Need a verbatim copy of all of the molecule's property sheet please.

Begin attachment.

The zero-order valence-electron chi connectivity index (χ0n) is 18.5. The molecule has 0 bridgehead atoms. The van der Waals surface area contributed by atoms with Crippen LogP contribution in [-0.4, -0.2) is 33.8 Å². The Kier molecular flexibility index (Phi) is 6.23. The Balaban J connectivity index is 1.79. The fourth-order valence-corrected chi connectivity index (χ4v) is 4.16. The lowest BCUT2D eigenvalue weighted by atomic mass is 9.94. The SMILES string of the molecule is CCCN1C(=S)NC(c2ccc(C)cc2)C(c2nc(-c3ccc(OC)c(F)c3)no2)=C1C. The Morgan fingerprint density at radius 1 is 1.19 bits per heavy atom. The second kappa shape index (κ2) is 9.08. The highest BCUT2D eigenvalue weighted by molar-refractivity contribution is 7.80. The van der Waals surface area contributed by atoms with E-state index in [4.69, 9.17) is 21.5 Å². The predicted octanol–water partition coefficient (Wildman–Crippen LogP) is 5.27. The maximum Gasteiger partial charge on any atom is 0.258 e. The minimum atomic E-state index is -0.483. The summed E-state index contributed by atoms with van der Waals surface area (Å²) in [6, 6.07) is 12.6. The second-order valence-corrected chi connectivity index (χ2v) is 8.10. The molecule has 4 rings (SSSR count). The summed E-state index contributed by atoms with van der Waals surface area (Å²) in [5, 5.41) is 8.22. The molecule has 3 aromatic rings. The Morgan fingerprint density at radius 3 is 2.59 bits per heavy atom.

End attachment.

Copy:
The zero-order valence-electron chi connectivity index (χ0n) is 18.5. The molecule has 0 bridgehead atoms. The van der Waals surface area contributed by atoms with Crippen LogP contribution in [-0.4, -0.2) is 33.8 Å². The Kier molecular flexibility index (Phi) is 6.23. The Balaban J connectivity index is 1.79. The fourth-order valence-corrected chi connectivity index (χ4v) is 4.16. The lowest BCUT2D eigenvalue weighted by atomic mass is 9.94. The SMILES string of the molecule is CCCN1C(=S)NC(c2ccc(C)cc2)C(c2nc(-c3ccc(OC)c(F)c3)no2)=C1C. The Morgan fingerprint density at radius 1 is 1.19 bits per heavy atom. The second kappa shape index (κ2) is 9.08. The highest BCUT2D eigenvalue weighted by molar-refractivity contribution is 7.80. The van der Waals surface area contributed by atoms with E-state index in [4.69, 9.17) is 21.5 Å². The predicted octanol–water partition coefficient (Wildman–Crippen LogP) is 5.27. The maximum Gasteiger partial charge on any atom is 0.258 e. The minimum atomic E-state index is -0.483. The summed E-state index contributed by atoms with van der Waals surface area (Å²) in [6, 6.07) is 12.6. The second-order valence-corrected chi connectivity index (χ2v) is 8.10. The molecule has 4 rings (SSSR count). The summed E-state index contributed by atoms with van der Waals surface area (Å²) in [5, 5.41) is 8.22. The molecule has 3 aromatic rings. The Morgan fingerprint density at radius 3 is 2.59 bits per heavy atom.